While “Fly” entertains with stunning visuals, it fails to achieve the emotional depth it strives for.
Walking into the Mandell Weiss Theatre on a Wednesday night, I was unaware that I would be part of the last audience to see “Fly” at the La Jolla Playhouse. The following evening, on Thursday, March 12, La Jolla Playhouse canceled its remaining performances to adhere to COVID-19 pandemic gathering guidelines. I fondly remember this experience as part of the last night of normalcy the San Diego community would see for some time, and I am grateful to have been a part of it.
“Fly,” a musical based on J.M. Barrie’s 1911 novel “Peter and Wendy” (known today as “Peter Pan”), swaps the classic tale of the Darling children and the famous boy in green for Wendy’s perilous journey of self-development in a strange, mystical land. The story begins with Wendy (Storm Lever), thirsting for both adventure and the ability to remain a child while in the confines of her bedroom. Lucky for her, Peter Pan (Lincoln Clauss) and Tinkerbell (Isabelle McCalla) crash through her window that night to whisk her off to Neverland, the magical home of The Lost Boys, a band of Pirates, and a beguiling, glamorous crocodile (Liisi LaFontaine).
The musical’s biggest strength was its creative interpretation of Neverland. The stage boasted a beautiful set, primarily shifting between the Lost Boys’ play structure of bamboo thickets and the pirates’ beaten up “bro cave” of a ship. The costuming was inventive — Peter Pan donned a survivalist outfit instead of his classic asparagus-like look, and the pirates were humorously styled as a band of misfits that meshed together. Furthermore, the ensemble’s artful anonymity as Neverland’s dancing foliage brought airs of mystery and whimsy to the stage. As for music, the animalistic, tribal sound of island drums were the heartbeat of Neverland. The crocodile, a looming spirit central to Wendy’s story, was its life-force. The lighting only added to the mystique and development of each scene, sometimes rippling across the stage as a blue lagoon or establishing mood with its color. The combination of thoughtful design elements produced a Neverland that was lively, immersive, and, above all, surreal.
While the show’s set, choreography, and Cirque-du-Soleil-esque aerials were sure to impress, there were parts of the storyline that felt underdeveloped. For instance, Wendy’s loving relationship with her dad was punctuated with one or two lines signifying her childish dislike of his statement that her “growing up” reminds him of her deceased mother. The audience was forced to buy that Wendy’s dislike of this comparison ties into her longing for exploration and everlasting youth. It felt slightly rushed, as if the story needed to justify the journey that was about to ensue but lacked sufficient stage time to do so. Considering Wendy’s closeness to her father, this motivation seemed out of place.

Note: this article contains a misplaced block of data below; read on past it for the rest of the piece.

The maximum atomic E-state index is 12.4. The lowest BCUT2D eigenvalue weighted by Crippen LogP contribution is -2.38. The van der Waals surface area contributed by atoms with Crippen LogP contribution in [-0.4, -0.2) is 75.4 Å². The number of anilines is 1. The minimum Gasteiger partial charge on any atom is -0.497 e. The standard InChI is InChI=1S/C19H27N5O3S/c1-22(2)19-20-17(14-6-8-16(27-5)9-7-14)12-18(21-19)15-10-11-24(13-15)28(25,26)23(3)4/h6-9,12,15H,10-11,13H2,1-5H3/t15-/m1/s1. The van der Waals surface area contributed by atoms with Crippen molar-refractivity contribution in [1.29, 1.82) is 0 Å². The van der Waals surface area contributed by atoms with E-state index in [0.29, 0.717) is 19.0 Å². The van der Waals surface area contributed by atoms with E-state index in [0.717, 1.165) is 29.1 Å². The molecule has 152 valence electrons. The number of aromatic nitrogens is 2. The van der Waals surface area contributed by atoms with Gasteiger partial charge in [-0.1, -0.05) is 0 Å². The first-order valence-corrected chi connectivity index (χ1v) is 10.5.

Additionally, Wendy’s reluctance to grow up fuels her decision to learn to fly from Peter, who teaches her that in order to soar through the air, one must forget everything they previously knew. After all, as the show demonstrates, memories are heavy and weigh a person down. While certainly an intriguing concept, this key point in “Fly”’s plot created inconsistencies that disserviced its otherwise promising story. At times Peter and Wendy were comically forgetful and at other times frustratingly aware of themselves and their surroundings after flying. Later on, the musical attempts to address this inconsistency through Tinkerbell with a line about Peter choosing to forget details at his convenience, but the explanation feels faulty. The resulting mix of scenes that both followed and rejected this fact of Neverland suggested that this idea, though compelling in theory, was not executed correctly.
Moreover, Wendy’s conflict over growing up or staying a child — summarized as “to forget and fly or to remember and stay grounded” — was a major theme in the story that was cheapened by the show’s resolution of having the characters use pixie dust to fly one last time. The mix of these actions felt like a feeble attempt to sew together explanations and solutions for convenience, and as flying is so central to the theme of the musical, I could not help but wish that the logic behind it had been more convincing.
While some plot points could be refined, “Fly” still had plenty of enjoyable moments due to its costuming, set design, and acting. The crocodile’s role was creatively reimagined in this interpretation as a central figure who certainly holds her own powerhouse vocals and energy opposite Wendy. The imagery related to the crocodile was stunning. I can still envision a certain scene involving a lavender backdrop and glittering emerald green tail. Captain Hook (Eric Anderson) had impeccable delivery and entertained with his song of lament over his lost hand. Peter engaged with his petulance, Wendy wowed with her vocals, and the cast members and ensemble enriched one another’s performance.
Overall, “Fly” stood out for its compelling visuals and strong cast but struggled to achieve emotional depth and a consistent storyline. Despite these pitfalls, this new take on an old favorite renews the spirit of Neverland for the musical stage, bringing to viewers a refreshing exploration of what it really means to “grow up.”
Opened: Feb 18, Mandell Weiss Theatre
Starring: Storm Lever, Lincoln Clauss, Eric Anderson, Liisi La Fontaine
Image courtesy of La Jolla Playhouse